Send to

Choose Destination
J Cardiovasc Electrophysiol. 2006 May;17 Suppl 1:S79-S85.

The role of sodium channel current in modulating transmural dispersion of repolarization and arrhythmogenesis.

Author information

Masonic Medical Research Laboratory, Utica, New York, NY 13501, USA.


Ventricular myocardium in larger mammals is composed of three distinct cell types: epicardial, M, and endocardial cells. Epicardial and M cell, but not endocardial cell, action potentials have a prominent I(to)-mediated notch. M cells are distinguished from the other cell types in that they display a smaller I(Ks), but a larger late I(Na) and I(Na-Ca). These ionic differences may account for the longer action potential duration (APD) and steeper APD-rate relationship of the M cell. The difference in the time course of repolarization of phase 1 and phase 3 contributes to the inscription of the electrocardiographic J wave and T wave, respectively. These repolarization gradients are modulated by electrotonic interactions, [K(+)](o), and agents or mutations that alter net repolarizing current. An increase in late I(Na), as occurring under a variety of pathophysiological states or in response to certain toxins, leads to a preferential prolongation of the M cell action potential, thus prolonging the QT interval and increasing transmural dispersion of repolarization (TDR), which underlies the development of torsade de pointes (TdP) arrhythmias. Agents that reduce late I(Na) are effective in reducing TDR and suppressing TdP. A reduction in peak I(Na) or an increase in net repolarizing current in the early phases of the action potential can lead to a preferential abbreviation of the action potential of epicardium in the right ventricle, and thus the development of a large TDR, phase 2 reentry, and polymorphic ventricular tachycardia associated with the Brugada syndrome.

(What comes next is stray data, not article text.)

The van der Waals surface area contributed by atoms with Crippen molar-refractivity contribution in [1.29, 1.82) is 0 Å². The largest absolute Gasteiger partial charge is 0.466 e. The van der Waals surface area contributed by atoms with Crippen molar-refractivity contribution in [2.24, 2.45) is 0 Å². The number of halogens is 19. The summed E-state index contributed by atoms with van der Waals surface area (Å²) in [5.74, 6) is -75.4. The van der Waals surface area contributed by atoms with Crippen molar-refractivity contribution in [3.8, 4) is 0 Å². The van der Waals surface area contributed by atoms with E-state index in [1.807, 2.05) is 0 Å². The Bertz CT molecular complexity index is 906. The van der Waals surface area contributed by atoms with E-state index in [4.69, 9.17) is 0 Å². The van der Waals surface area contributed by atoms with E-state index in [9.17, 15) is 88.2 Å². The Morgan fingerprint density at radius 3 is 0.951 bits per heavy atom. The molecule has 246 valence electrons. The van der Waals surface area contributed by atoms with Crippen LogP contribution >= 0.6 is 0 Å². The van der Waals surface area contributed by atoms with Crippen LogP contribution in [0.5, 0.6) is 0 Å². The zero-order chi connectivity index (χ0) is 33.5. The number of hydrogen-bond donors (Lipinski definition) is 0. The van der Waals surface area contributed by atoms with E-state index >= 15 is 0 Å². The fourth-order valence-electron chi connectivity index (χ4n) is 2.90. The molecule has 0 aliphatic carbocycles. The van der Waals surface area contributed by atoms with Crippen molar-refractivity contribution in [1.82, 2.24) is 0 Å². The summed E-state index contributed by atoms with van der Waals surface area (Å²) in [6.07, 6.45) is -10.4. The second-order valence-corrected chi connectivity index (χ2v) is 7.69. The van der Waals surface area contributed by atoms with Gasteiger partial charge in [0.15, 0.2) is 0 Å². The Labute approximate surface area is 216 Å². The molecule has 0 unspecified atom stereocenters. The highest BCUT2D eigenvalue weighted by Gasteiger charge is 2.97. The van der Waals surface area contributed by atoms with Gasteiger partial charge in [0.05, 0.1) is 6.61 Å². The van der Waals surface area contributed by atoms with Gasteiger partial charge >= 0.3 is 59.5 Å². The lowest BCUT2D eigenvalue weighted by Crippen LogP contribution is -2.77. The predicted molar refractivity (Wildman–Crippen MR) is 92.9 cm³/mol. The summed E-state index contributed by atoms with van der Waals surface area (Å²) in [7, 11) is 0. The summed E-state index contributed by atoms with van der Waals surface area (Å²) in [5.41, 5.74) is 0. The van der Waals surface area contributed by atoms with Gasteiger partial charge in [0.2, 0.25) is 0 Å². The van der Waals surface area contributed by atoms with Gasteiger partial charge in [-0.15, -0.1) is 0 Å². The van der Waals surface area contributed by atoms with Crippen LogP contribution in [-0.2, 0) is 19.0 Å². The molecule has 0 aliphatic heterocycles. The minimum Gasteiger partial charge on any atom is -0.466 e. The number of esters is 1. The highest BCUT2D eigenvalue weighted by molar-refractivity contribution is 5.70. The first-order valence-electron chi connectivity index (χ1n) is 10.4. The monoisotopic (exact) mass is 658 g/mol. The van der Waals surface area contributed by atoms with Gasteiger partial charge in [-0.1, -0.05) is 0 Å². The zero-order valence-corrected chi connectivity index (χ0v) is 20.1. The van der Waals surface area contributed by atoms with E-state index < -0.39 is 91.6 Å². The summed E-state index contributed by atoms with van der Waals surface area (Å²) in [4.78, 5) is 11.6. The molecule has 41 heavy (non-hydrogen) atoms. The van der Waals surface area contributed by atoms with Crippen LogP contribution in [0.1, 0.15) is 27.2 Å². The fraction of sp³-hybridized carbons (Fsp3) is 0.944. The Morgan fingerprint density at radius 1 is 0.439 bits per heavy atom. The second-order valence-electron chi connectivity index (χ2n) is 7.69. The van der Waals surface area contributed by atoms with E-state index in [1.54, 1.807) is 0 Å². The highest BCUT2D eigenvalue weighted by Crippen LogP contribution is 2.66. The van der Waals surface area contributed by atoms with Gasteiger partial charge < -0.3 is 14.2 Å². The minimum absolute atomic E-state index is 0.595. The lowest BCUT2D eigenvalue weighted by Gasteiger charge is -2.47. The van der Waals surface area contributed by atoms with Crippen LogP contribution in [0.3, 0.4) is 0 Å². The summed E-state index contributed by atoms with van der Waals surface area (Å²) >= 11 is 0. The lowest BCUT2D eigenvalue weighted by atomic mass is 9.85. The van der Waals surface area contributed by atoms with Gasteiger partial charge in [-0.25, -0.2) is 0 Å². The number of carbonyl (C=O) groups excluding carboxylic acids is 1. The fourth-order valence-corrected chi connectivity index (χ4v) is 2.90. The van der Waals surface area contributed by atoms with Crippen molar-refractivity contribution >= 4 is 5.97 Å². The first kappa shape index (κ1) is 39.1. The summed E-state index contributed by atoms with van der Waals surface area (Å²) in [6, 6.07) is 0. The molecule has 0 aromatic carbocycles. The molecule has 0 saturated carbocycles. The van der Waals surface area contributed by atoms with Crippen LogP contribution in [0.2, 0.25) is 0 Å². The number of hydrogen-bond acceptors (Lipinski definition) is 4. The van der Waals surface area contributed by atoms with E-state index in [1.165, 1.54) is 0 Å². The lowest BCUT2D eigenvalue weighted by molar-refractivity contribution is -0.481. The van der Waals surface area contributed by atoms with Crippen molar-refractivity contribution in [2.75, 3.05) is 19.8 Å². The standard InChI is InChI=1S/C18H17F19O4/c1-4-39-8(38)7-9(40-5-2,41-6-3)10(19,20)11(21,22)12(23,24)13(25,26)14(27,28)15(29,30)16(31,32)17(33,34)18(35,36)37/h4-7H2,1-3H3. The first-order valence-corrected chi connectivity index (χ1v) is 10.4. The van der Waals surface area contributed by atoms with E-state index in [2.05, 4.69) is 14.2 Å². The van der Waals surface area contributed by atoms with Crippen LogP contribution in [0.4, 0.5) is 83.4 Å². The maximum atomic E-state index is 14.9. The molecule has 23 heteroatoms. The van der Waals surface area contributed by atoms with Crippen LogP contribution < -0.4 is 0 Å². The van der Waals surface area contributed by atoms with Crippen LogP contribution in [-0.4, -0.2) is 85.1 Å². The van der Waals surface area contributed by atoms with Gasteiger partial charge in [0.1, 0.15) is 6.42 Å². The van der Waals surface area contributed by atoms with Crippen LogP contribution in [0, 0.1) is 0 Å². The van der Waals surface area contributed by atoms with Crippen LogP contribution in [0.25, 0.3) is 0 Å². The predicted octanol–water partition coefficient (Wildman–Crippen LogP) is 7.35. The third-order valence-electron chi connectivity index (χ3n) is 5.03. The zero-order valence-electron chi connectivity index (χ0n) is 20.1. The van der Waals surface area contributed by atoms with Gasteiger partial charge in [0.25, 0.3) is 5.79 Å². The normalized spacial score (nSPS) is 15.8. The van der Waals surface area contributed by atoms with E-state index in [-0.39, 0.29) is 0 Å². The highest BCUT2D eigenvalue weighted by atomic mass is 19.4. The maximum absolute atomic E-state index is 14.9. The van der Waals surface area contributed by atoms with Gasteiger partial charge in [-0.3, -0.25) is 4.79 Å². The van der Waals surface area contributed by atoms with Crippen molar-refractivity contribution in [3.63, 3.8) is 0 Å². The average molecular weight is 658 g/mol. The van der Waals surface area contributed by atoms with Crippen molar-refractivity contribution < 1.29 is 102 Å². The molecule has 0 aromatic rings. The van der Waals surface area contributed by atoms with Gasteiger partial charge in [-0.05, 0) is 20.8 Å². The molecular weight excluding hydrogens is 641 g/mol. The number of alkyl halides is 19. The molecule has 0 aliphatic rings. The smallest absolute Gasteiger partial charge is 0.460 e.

[Indexed for MEDLINE]
Free PMC Article

Supplemental Content

Full text links

Icon for Wiley Icon for PubMed Central
Loading ...
Support Center